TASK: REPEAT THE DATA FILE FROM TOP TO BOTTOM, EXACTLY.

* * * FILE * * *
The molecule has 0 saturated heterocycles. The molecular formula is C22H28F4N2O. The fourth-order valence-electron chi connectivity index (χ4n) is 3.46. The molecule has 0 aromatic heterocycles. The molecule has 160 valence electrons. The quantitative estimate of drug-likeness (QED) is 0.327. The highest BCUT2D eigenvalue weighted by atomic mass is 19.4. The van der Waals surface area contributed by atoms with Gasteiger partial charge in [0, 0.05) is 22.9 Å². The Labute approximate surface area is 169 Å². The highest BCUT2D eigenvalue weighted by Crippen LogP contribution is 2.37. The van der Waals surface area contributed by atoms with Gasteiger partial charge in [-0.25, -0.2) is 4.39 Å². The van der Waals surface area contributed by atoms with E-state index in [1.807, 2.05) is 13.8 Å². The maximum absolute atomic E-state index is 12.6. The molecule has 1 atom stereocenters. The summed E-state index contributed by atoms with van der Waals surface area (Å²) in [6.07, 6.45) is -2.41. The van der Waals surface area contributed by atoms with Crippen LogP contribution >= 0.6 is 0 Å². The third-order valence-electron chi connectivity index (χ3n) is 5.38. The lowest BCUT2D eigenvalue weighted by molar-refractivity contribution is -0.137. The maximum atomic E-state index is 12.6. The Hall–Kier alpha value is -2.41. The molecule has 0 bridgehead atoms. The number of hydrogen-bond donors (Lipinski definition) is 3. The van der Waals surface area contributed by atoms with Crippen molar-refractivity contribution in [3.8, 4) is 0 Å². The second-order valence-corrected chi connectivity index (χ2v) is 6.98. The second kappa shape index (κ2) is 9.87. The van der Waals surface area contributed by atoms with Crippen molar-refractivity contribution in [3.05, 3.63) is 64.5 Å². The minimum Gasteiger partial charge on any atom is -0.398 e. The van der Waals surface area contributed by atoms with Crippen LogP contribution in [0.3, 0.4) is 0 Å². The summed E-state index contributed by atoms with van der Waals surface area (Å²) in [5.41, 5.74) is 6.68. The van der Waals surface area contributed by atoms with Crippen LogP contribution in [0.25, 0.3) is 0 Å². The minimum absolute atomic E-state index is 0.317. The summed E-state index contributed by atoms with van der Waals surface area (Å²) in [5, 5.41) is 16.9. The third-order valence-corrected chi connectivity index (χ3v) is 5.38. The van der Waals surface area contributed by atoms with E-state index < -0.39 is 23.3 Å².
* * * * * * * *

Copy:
The molecule has 0 saturated heterocycles. The molecular formula is C22H28F4N2O. The fourth-order valence-electron chi connectivity index (χ4n) is 3.46. The molecule has 0 aromatic heterocycles. The molecule has 160 valence electrons. The quantitative estimate of drug-likeness (QED) is 0.327. The highest BCUT2D eigenvalue weighted by atomic mass is 19.4. The van der Waals surface area contributed by atoms with Gasteiger partial charge in [0, 0.05) is 22.9 Å². The Labute approximate surface area is 169 Å². The highest BCUT2D eigenvalue weighted by Crippen LogP contribution is 2.37. The van der Waals surface area contributed by atoms with Gasteiger partial charge in [-0.25, -0.2) is 4.39 Å². The van der Waals surface area contributed by atoms with E-state index in [1.807, 2.05) is 13.8 Å². The maximum absolute atomic E-state index is 12.6. The molecule has 1 atom stereocenters. The summed E-state index contributed by atoms with van der Waals surface area (Å²) in [6.07, 6.45) is -2.41. The van der Waals surface area contributed by atoms with Crippen LogP contribution >= 0.6 is 0 Å². The third-order valence-electron chi connectivity index (χ3n) is 5.38. The lowest BCUT2D eigenvalue weighted by molar-refractivity contribution is -0.137. The maximum atomic E-state index is 12.6. The Hall–Kier alpha value is -2.41. The molecule has 0 bridgehead atoms. The number of hydrogen-bond donors (Lipinski definition) is 3. The van der Waals surface area contributed by atoms with Crippen molar-refractivity contribution in [3.8, 4) is 0 Å². The second-order valence-corrected chi connectivity index (χ2v) is 6.98. The second kappa shape index (κ2) is 9.87. The van der Waals surface area contributed by atoms with Crippen molar-refractivity contribution in [3.05, 3.63) is 64.5 Å². The minimum Gasteiger partial charge on any atom is -0.398 e. The van der Waals surface area contributed by atoms with Crippen LogP contribution in [0.3, 0.4) is 0 Å². The summed E-state index contributed by atoms with van der Waals surface area (Å²) in [5.41, 5.74) is 6.68. The van der Waals surface area contributed by atoms with Crippen LogP contribution in [0.25, 0.3) is 0 Å². The minimum absolute atomic E-state index is 0.317. The summed E-state index contributed by atoms with van der Waals surface area (Å²) in [5, 5.41) is 16.9. The third-order valence-corrected chi connectivity index (χ3v) is 5.38. The van der Waals surface area contributed by atoms with E-state index < -0.39 is 23.3 Å².